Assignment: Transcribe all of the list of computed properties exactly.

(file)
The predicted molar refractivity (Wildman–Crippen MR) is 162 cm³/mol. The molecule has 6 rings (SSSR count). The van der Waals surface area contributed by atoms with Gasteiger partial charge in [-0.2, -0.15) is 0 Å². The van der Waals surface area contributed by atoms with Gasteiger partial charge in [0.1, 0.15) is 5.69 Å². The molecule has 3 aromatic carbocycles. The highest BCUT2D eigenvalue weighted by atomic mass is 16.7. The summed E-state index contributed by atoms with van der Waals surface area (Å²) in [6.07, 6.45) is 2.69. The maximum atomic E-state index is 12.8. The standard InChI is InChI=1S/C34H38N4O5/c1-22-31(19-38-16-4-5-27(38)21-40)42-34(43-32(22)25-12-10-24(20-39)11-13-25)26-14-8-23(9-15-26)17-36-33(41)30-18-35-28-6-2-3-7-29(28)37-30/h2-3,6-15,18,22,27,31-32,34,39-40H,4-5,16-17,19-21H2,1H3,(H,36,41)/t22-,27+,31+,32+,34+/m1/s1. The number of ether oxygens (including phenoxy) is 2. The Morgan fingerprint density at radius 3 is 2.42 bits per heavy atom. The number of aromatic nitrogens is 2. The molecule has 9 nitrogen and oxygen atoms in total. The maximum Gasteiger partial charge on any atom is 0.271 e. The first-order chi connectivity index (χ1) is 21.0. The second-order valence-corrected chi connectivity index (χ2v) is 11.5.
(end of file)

The predicted molar refractivity (Wildman–Crippen MR) is 162 cm³/mol. The molecule has 6 rings (SSSR count). The van der Waals surface area contributed by atoms with Gasteiger partial charge in [-0.2, -0.15) is 0 Å². The van der Waals surface area contributed by atoms with Gasteiger partial charge in [0.1, 0.15) is 5.69 Å². The molecule has 3 aromatic carbocycles. The highest BCUT2D eigenvalue weighted by atomic mass is 16.7. The summed E-state index contributed by atoms with van der Waals surface area (Å²) in [6.07, 6.45) is 2.69. The maximum atomic E-state index is 12.8. The standard InChI is InChI=1S/C34H38N4O5/c1-22-31(19-38-16-4-5-27(38)21-40)42-34(43-32(22)25-12-10-24(20-39)11-13-25)26-14-8-23(9-15-26)17-36-33(41)30-18-35-28-6-2-3-7-29(28)37-30/h2-3,6-15,18,22,27,31-32,34,39-40H,4-5,16-17,19-21H2,1H3,(H,36,41)/t22-,27+,31+,32+,34+/m1/s1. The number of ether oxygens (including phenoxy) is 2. The Morgan fingerprint density at radius 3 is 2.42 bits per heavy atom. The number of aromatic nitrogens is 2. The molecule has 9 nitrogen and oxygen atoms in total. The maximum Gasteiger partial charge on any atom is 0.271 e. The first-order chi connectivity index (χ1) is 21.0. The second-order valence-corrected chi connectivity index (χ2v) is 11.5.